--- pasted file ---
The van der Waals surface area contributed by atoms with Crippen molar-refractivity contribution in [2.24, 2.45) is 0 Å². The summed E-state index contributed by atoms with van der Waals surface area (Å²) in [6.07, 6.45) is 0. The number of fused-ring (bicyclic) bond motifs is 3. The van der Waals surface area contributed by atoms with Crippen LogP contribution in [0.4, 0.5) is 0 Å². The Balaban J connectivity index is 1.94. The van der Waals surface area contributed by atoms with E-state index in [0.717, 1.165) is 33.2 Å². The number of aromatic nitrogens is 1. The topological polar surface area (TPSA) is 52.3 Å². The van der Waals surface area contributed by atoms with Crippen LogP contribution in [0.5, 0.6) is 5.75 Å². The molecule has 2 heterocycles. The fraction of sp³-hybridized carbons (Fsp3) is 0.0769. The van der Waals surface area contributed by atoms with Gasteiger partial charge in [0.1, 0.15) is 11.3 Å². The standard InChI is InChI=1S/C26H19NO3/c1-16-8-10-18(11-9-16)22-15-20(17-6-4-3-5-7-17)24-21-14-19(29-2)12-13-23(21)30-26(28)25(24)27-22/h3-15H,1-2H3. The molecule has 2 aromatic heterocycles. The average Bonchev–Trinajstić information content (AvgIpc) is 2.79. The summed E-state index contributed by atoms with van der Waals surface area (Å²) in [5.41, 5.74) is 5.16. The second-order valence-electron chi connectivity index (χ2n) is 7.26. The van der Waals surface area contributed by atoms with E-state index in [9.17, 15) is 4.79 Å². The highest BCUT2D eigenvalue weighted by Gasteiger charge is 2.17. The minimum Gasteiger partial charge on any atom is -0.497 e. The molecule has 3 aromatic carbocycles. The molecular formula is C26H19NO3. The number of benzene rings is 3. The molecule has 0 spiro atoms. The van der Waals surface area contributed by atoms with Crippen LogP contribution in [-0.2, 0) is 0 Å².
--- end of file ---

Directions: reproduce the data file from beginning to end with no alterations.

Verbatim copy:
The van der Waals surface area contributed by atoms with Crippen molar-refractivity contribution in [2.24, 2.45) is 0 Å². The summed E-state index contributed by atoms with van der Waals surface area (Å²) in [6.07, 6.45) is 0. The number of fused-ring (bicyclic) bond motifs is 3. The van der Waals surface area contributed by atoms with Crippen LogP contribution in [0.4, 0.5) is 0 Å². The Balaban J connectivity index is 1.94. The van der Waals surface area contributed by atoms with E-state index in [0.717, 1.165) is 33.2 Å². The number of aromatic nitrogens is 1. The topological polar surface area (TPSA) is 52.3 Å². The van der Waals surface area contributed by atoms with Crippen LogP contribution in [0.5, 0.6) is 5.75 Å². The molecule has 2 heterocycles. The fraction of sp³-hybridized carbons (Fsp3) is 0.0769. The van der Waals surface area contributed by atoms with Gasteiger partial charge in [0.1, 0.15) is 11.3 Å². The standard InChI is InChI=1S/C26H19NO3/c1-16-8-10-18(11-9-16)22-15-20(17-6-4-3-5-7-17)24-21-14-19(29-2)12-13-23(21)30-26(28)25(24)27-22/h3-15H,1-2H3. The molecule has 2 aromatic heterocycles. The average Bonchev–Trinajstić information content (AvgIpc) is 2.79. The summed E-state index contributed by atoms with van der Waals surface area (Å²) in [5.41, 5.74) is 5.16. The second-order valence-electron chi connectivity index (χ2n) is 7.26. The van der Waals surface area contributed by atoms with E-state index in [9.17, 15) is 4.79 Å². The highest BCUT2D eigenvalue weighted by Gasteiger charge is 2.17. The minimum Gasteiger partial charge on any atom is -0.497 e. The molecule has 3 aromatic carbocycles. The molecular formula is C26H19NO3. The number of benzene rings is 3. The molecule has 0 spiro atoms. The van der Waals surface area contributed by atoms with Crippen LogP contribution in [-0.2, 0) is 0 Å².